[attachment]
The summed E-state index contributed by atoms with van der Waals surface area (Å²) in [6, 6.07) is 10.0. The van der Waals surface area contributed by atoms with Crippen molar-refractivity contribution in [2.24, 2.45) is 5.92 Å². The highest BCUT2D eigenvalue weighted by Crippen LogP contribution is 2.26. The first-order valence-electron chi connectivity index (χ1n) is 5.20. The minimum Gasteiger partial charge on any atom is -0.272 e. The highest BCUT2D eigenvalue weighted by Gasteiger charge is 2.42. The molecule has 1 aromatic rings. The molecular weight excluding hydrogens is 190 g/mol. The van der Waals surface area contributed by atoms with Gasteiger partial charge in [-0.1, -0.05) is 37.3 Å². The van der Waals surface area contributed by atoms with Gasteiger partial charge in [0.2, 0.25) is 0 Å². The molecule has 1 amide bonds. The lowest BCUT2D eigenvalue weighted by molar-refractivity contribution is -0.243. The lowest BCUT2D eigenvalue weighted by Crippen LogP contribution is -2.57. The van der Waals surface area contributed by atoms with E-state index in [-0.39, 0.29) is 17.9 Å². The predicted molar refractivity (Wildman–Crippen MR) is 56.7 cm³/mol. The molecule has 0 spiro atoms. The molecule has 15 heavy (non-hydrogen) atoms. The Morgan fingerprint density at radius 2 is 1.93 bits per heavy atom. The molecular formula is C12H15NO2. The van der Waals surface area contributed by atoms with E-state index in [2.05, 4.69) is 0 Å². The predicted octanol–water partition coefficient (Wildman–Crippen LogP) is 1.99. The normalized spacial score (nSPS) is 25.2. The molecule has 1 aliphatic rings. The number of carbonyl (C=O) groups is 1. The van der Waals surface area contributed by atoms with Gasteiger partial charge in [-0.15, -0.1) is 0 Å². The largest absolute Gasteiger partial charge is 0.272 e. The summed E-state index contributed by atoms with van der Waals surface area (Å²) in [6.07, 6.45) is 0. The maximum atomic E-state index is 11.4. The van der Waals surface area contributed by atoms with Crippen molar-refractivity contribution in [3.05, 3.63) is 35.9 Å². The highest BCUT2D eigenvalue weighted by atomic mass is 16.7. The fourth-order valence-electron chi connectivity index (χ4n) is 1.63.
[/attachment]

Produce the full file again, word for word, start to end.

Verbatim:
The summed E-state index contributed by atoms with van der Waals surface area (Å²) in [6, 6.07) is 10.0. The van der Waals surface area contributed by atoms with Crippen molar-refractivity contribution in [2.24, 2.45) is 5.92 Å². The highest BCUT2D eigenvalue weighted by Crippen LogP contribution is 2.26. The first-order valence-electron chi connectivity index (χ1n) is 5.20. The minimum Gasteiger partial charge on any atom is -0.272 e. The highest BCUT2D eigenvalue weighted by Gasteiger charge is 2.42. The molecule has 1 aromatic rings. The molecular weight excluding hydrogens is 190 g/mol. The van der Waals surface area contributed by atoms with Gasteiger partial charge in [-0.1, -0.05) is 37.3 Å². The van der Waals surface area contributed by atoms with Gasteiger partial charge in [0.2, 0.25) is 0 Å². The molecule has 1 amide bonds. The lowest BCUT2D eigenvalue weighted by molar-refractivity contribution is -0.243. The lowest BCUT2D eigenvalue weighted by Crippen LogP contribution is -2.57. The van der Waals surface area contributed by atoms with E-state index in [-0.39, 0.29) is 17.9 Å². The predicted molar refractivity (Wildman–Crippen MR) is 56.7 cm³/mol. The molecule has 0 spiro atoms. The molecule has 15 heavy (non-hydrogen) atoms. The Morgan fingerprint density at radius 2 is 1.93 bits per heavy atom. The molecular formula is C12H15NO2. The van der Waals surface area contributed by atoms with E-state index in [2.05, 4.69) is 0 Å². The predicted octanol–water partition coefficient (Wildman–Crippen LogP) is 1.99. The normalized spacial score (nSPS) is 25.2. The molecule has 1 aliphatic rings. The number of carbonyl (C=O) groups is 1. The van der Waals surface area contributed by atoms with Gasteiger partial charge in [-0.15, -0.1) is 0 Å². The largest absolute Gasteiger partial charge is 0.272 e. The summed E-state index contributed by atoms with van der Waals surface area (Å²) in [6.07, 6.45) is 0. The maximum atomic E-state index is 11.4. The van der Waals surface area contributed by atoms with Crippen molar-refractivity contribution in [3.05, 3.63) is 35.9 Å². The highest BCUT2D eigenvalue weighted by atomic mass is 16.7. The fourth-order valence-electron chi connectivity index (χ4n) is 1.63.